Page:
• name: The name of the plugin. This also determines how the plugin will be made available in the Trivy CLI. For example, if the plugin is named kubectl, you can call the plugin with trivy kubectl. (required)
  • version: The version of the plugin. Semantic Versioning should be used. (required)
  • repository: The repository name where the plugin is hosted. (required)
  • maintainer: The name of the maintainer of the plugin. (required)
  • output: Whether the plugin supports the output mode. (optional)
  • usage: Deprecated: use summary instead. (optional)
  • summary: A short usage description. (required)
  • description: A long description of the plugin. This is where you could provide a helpful documentation of your plugin. (required)
  • platforms: (required)
    • selector: The OS/Architecture specific variations of a execution file. (optional)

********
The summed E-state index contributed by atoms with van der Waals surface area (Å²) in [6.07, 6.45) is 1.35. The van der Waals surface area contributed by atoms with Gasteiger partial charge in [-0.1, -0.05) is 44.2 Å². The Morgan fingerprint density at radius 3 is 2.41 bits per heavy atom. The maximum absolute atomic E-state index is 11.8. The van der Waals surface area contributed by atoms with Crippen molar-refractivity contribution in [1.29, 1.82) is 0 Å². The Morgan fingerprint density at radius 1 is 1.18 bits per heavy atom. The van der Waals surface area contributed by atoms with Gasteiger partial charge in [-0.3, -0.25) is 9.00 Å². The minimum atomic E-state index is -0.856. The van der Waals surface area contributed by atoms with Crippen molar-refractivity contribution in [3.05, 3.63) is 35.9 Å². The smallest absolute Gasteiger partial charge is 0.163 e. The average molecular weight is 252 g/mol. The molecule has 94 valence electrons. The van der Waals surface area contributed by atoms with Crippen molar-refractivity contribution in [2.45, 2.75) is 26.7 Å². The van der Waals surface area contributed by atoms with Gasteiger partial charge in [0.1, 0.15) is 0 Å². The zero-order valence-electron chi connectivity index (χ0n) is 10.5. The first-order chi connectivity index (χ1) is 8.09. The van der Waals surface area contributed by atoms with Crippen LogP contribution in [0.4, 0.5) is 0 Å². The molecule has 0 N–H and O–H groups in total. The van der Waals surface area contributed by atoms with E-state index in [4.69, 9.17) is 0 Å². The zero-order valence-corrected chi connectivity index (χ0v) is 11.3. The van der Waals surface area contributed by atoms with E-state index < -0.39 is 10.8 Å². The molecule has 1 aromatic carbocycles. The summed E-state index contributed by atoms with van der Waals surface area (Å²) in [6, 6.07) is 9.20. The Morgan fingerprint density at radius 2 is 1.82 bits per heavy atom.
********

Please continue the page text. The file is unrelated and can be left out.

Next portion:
• os: OS information based on GOOS (linux, darwin, etc.) (optional)
      • arch: The architecture information based on GOARCH (amd64, arm64, etc.) (optional)
    • uri: Where the executable file is. Relative path from the root directory of the plugin or remote URL such as HTTP and S3. (required)
    • bin: Which file to call when the plugin is executed. Relative path from the root directory of the plugin. (required)

The following rules will apply in deciding which platform to select:

  • If both os and arch under selector match the current platform, search will stop and the platform will be used.
  • If selector is not present, the platform will be used.
  • If os matches and there is no more specific arch match, the platform will be used.
  • If no platform match is found, Trivy will exit with an error.